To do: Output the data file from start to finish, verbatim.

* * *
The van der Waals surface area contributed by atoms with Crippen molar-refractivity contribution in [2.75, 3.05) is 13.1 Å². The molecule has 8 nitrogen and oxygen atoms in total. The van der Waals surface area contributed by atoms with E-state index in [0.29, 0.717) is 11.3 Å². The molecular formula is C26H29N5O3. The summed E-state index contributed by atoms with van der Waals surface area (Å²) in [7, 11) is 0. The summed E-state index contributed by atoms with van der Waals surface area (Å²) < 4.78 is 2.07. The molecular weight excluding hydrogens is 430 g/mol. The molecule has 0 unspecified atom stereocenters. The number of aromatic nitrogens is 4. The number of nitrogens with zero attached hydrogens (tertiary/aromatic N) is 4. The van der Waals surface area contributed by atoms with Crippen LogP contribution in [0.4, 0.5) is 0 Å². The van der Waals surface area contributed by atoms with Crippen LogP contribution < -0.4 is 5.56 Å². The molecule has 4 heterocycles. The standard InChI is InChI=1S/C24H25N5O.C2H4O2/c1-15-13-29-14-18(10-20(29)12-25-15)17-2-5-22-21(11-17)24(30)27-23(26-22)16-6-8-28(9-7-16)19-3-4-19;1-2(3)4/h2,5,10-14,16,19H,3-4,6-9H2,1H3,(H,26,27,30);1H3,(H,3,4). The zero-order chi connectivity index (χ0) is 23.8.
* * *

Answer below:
The van der Waals surface area contributed by atoms with Crippen molar-refractivity contribution in [2.75, 3.05) is 13.1 Å². The molecule has 8 nitrogen and oxygen atoms in total. The van der Waals surface area contributed by atoms with E-state index in [0.29, 0.717) is 11.3 Å². The molecular formula is C26H29N5O3. The summed E-state index contributed by atoms with van der Waals surface area (Å²) in [7, 11) is 0. The summed E-state index contributed by atoms with van der Waals surface area (Å²) < 4.78 is 2.07. The molecular weight excluding hydrogens is 430 g/mol. The molecule has 0 unspecified atom stereocenters. The number of aromatic nitrogens is 4. The number of nitrogens with zero attached hydrogens (tertiary/aromatic N) is 4. The van der Waals surface area contributed by atoms with Crippen LogP contribution in [0.4, 0.5) is 0 Å². The van der Waals surface area contributed by atoms with Crippen LogP contribution < -0.4 is 5.56 Å². The molecule has 4 heterocycles. The standard InChI is InChI=1S/C24H25N5O.C2H4O2/c1-15-13-29-14-18(10-20(29)12-25-15)17-2-5-22-21(11-17)24(30)27-23(26-22)16-6-8-28(9-7-16)19-3-4-19;1-2(3)4/h2,5,10-14,16,19H,3-4,6-9H2,1H3,(H,26,27,30);1H3,(H,3,4). The zero-order chi connectivity index (χ0) is 23.8.